However, the bulk of the supporting literature they present to support this statement is – unlike most of the claims made in their commentary – not in the form of peer reviewed scientific research papers or meta-analyses but rather commentaries and books written by (other) opponents of animal research, including a certain Dr Greek whose misleading claims we have discussed several times on this blog (most recently here). For a commentary that sets great store by its evidence-based credentials this is, to say the least, disappointing.

Indeed, in their 2004 publication on whose anniversary this commentary was published, Pound, Bracken and their co-authors found that in all 5 cases where a therapy appeared to be successful in pre-clinical animal studies but later failed in human studies, more rigorous meta-analysis of the pooled pre-clinical animal studies showed that the treatment was not in fact successful in them, and that for one therapy (thrombolysis for stroke) such rigorous analysis would have enabled a serious side effect observed in clinical trials to be identified in the pre-clinical animal studies. In short, their own work shows that animal studies can predict the human outcome when their results are analyzed properly..

Other investigators who have examined failed therapies in cancer, ALS and stroke, have come to the same conclusion that too many therapies in some areas of research have failed in clinical trials not because of species differences, but because they never actually succeeded in animal studies, with most of the apparent successes being false-positive results due to flaws in experimental design and biases in reporting and publication. The authors all agree on a number of steps that need to be taken to avoid false-positive results being taken through to clinical trials, including better study design, requirement for independent replication of results in several animal models of the condition in question, publication of negative results (where the candidate therapy doesn’t work), meta-analyses of animal studies before beginning human trials.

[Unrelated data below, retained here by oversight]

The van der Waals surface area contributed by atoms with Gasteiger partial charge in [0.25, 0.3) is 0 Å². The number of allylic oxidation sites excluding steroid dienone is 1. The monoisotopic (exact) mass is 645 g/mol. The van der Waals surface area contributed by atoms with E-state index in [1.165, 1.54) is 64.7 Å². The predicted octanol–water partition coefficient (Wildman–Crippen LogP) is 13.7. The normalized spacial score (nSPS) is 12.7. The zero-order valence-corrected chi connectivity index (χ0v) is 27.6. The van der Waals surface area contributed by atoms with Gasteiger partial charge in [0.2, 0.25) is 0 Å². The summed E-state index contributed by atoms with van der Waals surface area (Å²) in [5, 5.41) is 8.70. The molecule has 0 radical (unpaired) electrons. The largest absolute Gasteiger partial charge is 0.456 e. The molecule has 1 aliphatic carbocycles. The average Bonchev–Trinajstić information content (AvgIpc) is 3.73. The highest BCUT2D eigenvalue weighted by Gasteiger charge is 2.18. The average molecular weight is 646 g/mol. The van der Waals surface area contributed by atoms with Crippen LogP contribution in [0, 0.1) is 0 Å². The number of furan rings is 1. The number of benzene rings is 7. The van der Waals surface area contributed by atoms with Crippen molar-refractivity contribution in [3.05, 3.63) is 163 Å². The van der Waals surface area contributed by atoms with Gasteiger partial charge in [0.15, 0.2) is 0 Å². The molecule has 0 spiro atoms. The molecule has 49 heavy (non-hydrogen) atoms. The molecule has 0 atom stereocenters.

An excellent analysis of animal models of stroke by van der Worp et al (2010) covers many of these issues, but also advises that to avoid false negative results in the clinical trials – where poor trial design leads to the erroneous conclusion that a therapy doesn’t work when in fact it does – human trials should match as closely as possible the conditions e.g. time to drug administration, dose, type of injury) of the successful animal studies.

The “rapid responses” to Pound and Bracken’s piece shows that many scientists who specialize in translating research from bench to bedside are alert to the flaws in their analysis.

To quote the response by Andrew Whitelaw and Marianne Thoresen, Professors of Neonatal Neuroscience at the University of Bristol:

The reader was left with impression that there were no examples in recent years of animal research leading directly to major advances in human health.

Three life-saving treatments in neonatal medicine would never have been given ethical approval for clinical trial if there had not been high quality animal models showing efficacy.

Rather than unselectively condemning the whole of biomedical animal research, we suggest that a more critical approach by funding bodies and journal editors could reduce bad research while supporting the good.

They ought to know, as basic and applied research in animals was crucial to the development of techniques that use cooling and xenon gas to protect babies from brain damage following oxygen starvation during birth.

Dr Thomas Wood, is more succinct:

[T]he overriding message of the article is somewhat confusing – demanding that we optimise and streamline animal research is very different from suggesting that it is useless, but both of these ideas are presented side-by-side.”

Prof Malcolm Macleod, a neurologist at the University of Edinburgh, and a frequent critic of poor design in some animal studies, agrees with many of Pound and Bracken’s criticisms, but in a more balanced manner, noting:

When conducted to the highest standards, animal research can indeed inform the development of human medicines. Given that there are many diseases for which we do now have treatments, it is perhaps self evident that the diseases which remain are more challenging, probably requiring research that is done to a higher standard – there is less signal, and more noise.”

Professor Macleod is one of Europe’s leading experts on the development of therapies for stroke, and is one of the leaders of the EuroHYP-1 trial of therapeutic hypothermia in adult patients with acute ischaemic stroke, a trial he advocated after undertaking a rigorous meta-analysis of studies on this therapy in animal models of ischaemic stroke.

Dr Charles M Pearman discussed how basic science makes up the building blocks that lead to human medicine:

Much clinical research is performed by standing on the shoulders of giants. A phase III drug trial comparing two antihypertensives will have much greater direct impact on clinical decision making than any individual animal model based basic science study. However, hundreds or thousands of such “low impact” works are needed to develop the drugs in questions. The authors reference Wooding et al. who themselves acknowledge this and conclude that clinically motivated basic biomedical research should be encouraged.